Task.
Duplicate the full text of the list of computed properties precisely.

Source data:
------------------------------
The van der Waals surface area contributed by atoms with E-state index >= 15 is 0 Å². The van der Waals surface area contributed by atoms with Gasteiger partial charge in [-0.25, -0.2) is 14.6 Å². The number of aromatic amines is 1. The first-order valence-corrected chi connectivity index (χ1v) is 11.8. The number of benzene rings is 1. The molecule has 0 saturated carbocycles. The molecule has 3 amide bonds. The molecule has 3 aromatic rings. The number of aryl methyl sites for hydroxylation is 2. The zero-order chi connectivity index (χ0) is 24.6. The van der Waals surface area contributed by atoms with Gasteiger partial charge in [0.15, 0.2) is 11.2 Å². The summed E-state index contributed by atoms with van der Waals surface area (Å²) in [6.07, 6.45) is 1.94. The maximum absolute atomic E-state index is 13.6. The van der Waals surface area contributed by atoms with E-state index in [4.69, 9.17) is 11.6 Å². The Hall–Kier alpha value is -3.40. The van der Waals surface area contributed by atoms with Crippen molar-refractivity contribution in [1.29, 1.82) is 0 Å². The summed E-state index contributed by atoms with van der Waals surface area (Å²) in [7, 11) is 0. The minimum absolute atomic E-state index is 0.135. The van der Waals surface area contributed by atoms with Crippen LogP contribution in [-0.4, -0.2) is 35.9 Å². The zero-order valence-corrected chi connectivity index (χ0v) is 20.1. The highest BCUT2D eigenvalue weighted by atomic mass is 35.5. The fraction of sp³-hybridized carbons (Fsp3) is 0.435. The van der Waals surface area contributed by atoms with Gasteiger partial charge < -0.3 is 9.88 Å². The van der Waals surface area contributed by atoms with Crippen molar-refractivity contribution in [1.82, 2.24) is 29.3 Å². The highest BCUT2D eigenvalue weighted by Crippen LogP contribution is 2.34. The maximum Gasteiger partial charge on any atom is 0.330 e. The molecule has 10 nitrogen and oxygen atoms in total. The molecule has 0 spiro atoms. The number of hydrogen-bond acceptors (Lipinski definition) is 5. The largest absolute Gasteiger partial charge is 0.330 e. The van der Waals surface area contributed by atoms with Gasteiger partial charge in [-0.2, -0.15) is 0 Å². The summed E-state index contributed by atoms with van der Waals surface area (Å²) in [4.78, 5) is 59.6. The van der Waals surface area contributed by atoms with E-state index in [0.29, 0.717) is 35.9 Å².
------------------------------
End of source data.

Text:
The van der Waals surface area contributed by atoms with E-state index >= 15 is 0 Å². The van der Waals surface area contributed by atoms with Gasteiger partial charge in [-0.25, -0.2) is 14.6 Å². The number of aromatic amines is 1. The first-order valence-corrected chi connectivity index (χ1v) is 11.8. The number of benzene rings is 1. The molecule has 0 saturated carbocycles. The molecule has 3 amide bonds. The molecule has 3 aromatic rings. The number of aryl methyl sites for hydroxylation is 2. The zero-order chi connectivity index (χ0) is 24.6. The van der Waals surface area contributed by atoms with Gasteiger partial charge in [0.15, 0.2) is 11.2 Å². The summed E-state index contributed by atoms with van der Waals surface area (Å²) in [6.07, 6.45) is 1.94. The maximum absolute atomic E-state index is 13.6. The van der Waals surface area contributed by atoms with E-state index in [4.69, 9.17) is 11.6 Å². The Hall–Kier alpha value is -3.40. The van der Waals surface area contributed by atoms with Crippen molar-refractivity contribution in [1.29, 1.82) is 0 Å². The summed E-state index contributed by atoms with van der Waals surface area (Å²) in [7, 11) is 0. The minimum absolute atomic E-state index is 0.135. The van der Waals surface area contributed by atoms with Crippen LogP contribution in [-0.4, -0.2) is 35.9 Å². The zero-order valence-corrected chi connectivity index (χ0v) is 20.1. The highest BCUT2D eigenvalue weighted by atomic mass is 35.5. The fraction of sp³-hybridized carbons (Fsp3) is 0.435. The van der Waals surface area contributed by atoms with Gasteiger partial charge < -0.3 is 9.88 Å². The van der Waals surface area contributed by atoms with Crippen molar-refractivity contribution in [1.82, 2.24) is 29.3 Å². The highest BCUT2D eigenvalue weighted by Crippen LogP contribution is 2.34. The maximum Gasteiger partial charge on any atom is 0.330 e. The molecule has 10 nitrogen and oxygen atoms in total. The molecule has 0 spiro atoms. The number of hydrogen-bond acceptors (Lipinski definition) is 5. The largest absolute Gasteiger partial charge is 0.330 e. The van der Waals surface area contributed by atoms with Gasteiger partial charge in [-0.2, -0.15) is 0 Å². The summed E-state index contributed by atoms with van der Waals surface area (Å²) in [4.78, 5) is 59.6. The van der Waals surface area contributed by atoms with E-state index in [0.29, 0.717) is 35.9 Å².